Today, two of the world's largest aircraft manufacturers played nice for the camera at the third annual Aviation & Environment Summit in Geneva, Switzerland. Boeing president and CEO Scott Carson and Tom Enders, his Airbus counterpart, signed a document pledging their companies' to work together to enlist the help of the U.S. and various European governments to reduce air travel's carbon emissions. This would primarily be accomplished, say the executives, through modernization of air traffic management systems.
The move is not altogether surprising, given that the price of oil now hovers around $117 per barrel—higher for airlines, which rely on more costly jet fuel. The aviation business is scrambling to improve efficiency (translation: cut costs) by whatever means necessary. (Just consider that the fact that a mixed drink in flight now costs five bucks—exact change, please!—and that five leading airlines now plan to charge passengers twenty-five dollars for a second checked bag.)
The Boeing/Airbus agreement, if successful in modernizing air traffic management systems, could reduce carbon emissions by 10-12 percent in Europe alone, according to Agence France-Presse. "We set a good example and hopefully it will be exportable on how to organize air traffic management," says Enders.
Although the Boeing/Airbus announcement has gotten more press attention, the Geneva summit itself also led to noteworthy environmental pledges from the world's leading aviation organizations. From Agence France-Presse:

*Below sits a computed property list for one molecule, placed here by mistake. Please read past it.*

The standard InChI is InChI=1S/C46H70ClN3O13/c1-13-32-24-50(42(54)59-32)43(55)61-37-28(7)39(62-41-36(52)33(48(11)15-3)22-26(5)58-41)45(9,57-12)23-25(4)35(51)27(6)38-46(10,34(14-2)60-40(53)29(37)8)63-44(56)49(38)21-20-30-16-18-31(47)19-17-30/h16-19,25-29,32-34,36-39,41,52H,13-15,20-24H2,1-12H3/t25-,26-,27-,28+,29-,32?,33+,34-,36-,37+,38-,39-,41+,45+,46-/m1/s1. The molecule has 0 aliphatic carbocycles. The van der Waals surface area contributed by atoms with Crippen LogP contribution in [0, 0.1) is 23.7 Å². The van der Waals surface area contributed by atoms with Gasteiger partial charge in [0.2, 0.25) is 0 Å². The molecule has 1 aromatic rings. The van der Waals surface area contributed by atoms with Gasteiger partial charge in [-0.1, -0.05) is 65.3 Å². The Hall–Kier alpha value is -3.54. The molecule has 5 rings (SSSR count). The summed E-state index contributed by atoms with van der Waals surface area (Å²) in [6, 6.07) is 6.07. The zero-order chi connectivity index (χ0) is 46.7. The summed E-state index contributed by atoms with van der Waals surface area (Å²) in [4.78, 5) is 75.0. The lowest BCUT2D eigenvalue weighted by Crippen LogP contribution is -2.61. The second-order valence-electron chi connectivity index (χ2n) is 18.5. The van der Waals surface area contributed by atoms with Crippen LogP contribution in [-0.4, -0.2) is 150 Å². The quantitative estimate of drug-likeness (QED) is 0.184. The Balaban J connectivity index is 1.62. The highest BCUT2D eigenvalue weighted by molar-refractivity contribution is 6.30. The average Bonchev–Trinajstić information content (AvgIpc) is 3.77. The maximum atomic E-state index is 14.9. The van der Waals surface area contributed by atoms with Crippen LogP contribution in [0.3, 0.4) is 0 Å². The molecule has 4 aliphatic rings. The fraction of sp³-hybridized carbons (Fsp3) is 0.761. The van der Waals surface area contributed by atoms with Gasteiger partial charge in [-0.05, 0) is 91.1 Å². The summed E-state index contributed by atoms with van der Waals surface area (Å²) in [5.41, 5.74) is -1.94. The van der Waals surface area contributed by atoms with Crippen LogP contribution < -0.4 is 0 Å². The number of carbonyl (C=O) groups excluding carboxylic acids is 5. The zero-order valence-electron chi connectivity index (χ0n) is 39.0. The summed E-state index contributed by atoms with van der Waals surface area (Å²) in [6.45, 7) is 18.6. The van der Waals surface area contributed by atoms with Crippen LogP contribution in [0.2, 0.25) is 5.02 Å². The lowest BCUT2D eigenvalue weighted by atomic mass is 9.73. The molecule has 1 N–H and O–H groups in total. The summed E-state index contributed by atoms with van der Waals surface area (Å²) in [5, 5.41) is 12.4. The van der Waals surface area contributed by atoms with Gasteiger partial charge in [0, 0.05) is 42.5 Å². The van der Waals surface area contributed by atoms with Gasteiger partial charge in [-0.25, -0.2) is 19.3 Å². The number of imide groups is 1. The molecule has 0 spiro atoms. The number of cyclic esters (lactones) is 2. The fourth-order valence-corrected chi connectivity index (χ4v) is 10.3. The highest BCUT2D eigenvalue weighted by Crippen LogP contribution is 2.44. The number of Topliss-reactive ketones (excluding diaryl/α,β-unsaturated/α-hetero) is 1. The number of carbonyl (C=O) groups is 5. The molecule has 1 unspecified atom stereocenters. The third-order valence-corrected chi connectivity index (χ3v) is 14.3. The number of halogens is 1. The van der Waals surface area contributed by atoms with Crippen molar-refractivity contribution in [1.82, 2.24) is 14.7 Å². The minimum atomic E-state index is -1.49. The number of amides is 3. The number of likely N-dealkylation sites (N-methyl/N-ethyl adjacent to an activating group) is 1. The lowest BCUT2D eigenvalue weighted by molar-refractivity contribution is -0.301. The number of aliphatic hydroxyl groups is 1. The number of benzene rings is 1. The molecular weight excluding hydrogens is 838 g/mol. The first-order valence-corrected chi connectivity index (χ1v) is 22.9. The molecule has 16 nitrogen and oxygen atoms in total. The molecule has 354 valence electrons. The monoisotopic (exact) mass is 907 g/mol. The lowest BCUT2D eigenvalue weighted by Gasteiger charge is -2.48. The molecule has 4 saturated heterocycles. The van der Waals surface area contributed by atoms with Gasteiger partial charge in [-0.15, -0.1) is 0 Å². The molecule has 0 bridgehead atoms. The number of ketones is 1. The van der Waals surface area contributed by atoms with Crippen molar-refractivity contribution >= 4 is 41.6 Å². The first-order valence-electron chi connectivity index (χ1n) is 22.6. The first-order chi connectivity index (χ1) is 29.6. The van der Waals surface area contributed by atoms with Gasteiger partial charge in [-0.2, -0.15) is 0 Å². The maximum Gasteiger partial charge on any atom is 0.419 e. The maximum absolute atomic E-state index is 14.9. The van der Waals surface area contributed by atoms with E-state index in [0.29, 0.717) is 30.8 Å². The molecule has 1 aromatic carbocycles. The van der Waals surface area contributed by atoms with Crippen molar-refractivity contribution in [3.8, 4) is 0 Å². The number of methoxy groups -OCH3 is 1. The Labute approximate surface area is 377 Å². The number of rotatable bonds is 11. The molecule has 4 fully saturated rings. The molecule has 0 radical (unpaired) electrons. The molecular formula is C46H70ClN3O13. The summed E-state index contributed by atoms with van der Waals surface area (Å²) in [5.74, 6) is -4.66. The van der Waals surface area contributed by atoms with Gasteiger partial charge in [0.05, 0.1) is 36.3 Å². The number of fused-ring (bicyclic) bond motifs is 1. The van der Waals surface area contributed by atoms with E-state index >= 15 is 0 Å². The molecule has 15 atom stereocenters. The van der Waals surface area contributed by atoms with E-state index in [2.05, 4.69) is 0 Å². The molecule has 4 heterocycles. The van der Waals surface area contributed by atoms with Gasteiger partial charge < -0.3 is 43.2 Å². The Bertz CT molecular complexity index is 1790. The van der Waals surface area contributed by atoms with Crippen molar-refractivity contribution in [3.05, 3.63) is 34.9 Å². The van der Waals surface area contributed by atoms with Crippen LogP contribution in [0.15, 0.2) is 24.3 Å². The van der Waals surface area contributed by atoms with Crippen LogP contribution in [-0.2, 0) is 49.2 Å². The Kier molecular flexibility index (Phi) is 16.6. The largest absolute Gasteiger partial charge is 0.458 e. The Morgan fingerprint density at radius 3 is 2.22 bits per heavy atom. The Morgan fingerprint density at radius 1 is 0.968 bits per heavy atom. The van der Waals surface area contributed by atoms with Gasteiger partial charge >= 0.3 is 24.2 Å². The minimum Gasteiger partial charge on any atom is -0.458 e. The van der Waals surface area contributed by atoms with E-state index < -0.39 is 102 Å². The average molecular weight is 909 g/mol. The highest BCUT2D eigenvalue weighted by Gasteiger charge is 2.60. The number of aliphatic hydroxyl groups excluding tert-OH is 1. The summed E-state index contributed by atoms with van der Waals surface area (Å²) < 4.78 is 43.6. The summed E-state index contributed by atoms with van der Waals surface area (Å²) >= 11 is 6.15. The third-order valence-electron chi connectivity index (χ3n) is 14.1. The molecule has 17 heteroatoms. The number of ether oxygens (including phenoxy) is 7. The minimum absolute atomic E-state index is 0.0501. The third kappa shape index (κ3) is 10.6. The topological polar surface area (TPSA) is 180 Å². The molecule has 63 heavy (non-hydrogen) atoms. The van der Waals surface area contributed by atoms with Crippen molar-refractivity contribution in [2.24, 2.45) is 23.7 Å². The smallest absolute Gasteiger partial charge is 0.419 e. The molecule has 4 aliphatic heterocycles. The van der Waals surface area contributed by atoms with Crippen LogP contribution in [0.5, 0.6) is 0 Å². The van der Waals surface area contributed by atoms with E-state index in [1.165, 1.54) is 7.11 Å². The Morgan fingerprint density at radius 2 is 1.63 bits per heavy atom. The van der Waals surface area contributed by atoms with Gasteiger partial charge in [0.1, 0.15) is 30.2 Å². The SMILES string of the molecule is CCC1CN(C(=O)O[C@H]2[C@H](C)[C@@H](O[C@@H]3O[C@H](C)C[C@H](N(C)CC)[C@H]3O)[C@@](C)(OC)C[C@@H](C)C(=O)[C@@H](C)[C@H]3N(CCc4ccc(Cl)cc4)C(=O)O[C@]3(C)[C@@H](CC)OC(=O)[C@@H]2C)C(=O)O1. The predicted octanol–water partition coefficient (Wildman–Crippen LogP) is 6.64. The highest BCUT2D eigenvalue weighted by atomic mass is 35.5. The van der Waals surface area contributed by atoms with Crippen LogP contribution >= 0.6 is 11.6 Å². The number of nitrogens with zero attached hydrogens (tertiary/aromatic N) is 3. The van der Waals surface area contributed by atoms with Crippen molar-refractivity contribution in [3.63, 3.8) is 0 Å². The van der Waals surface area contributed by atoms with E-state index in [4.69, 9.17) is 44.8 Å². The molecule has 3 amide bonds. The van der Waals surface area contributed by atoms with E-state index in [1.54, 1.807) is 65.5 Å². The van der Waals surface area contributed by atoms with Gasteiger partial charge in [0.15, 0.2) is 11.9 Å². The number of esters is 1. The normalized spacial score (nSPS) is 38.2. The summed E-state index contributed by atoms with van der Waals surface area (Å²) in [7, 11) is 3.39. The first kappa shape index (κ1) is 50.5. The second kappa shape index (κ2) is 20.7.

Both Airbus and Boeing also joined other industry leaders, including the head of international airline body IATA at the summit, to sign a declaration to adopt several strategies against pollution.
The declaration signed by 13 organisations acknowledged that the industry has a responsibility for the environment.
The declaration commits the industry to the development and application of new technologies, to fuel efficiency, improvement of air routes, traffic management and airport infrastructure.
The signatories also committed themselves to a reduction of gas emissions.
In addition, the declaration urges governments to support and co-finance research and development, and to develop a framework for global management of emissions under the International Civil Aviation Organization.
The measures mentioned above also form the core of the International Air Transport Association's goal of making the industry 25 percent more fuel efficient by 2020 and carbon neutral by 2050.
(To read my recent piece about Boeing and Virgin Atlantic's attempts to power a commercial jet with sustainable biofuels, click here.)
Photo used under a Creative Commons license from Cubbie_n_Vegas*.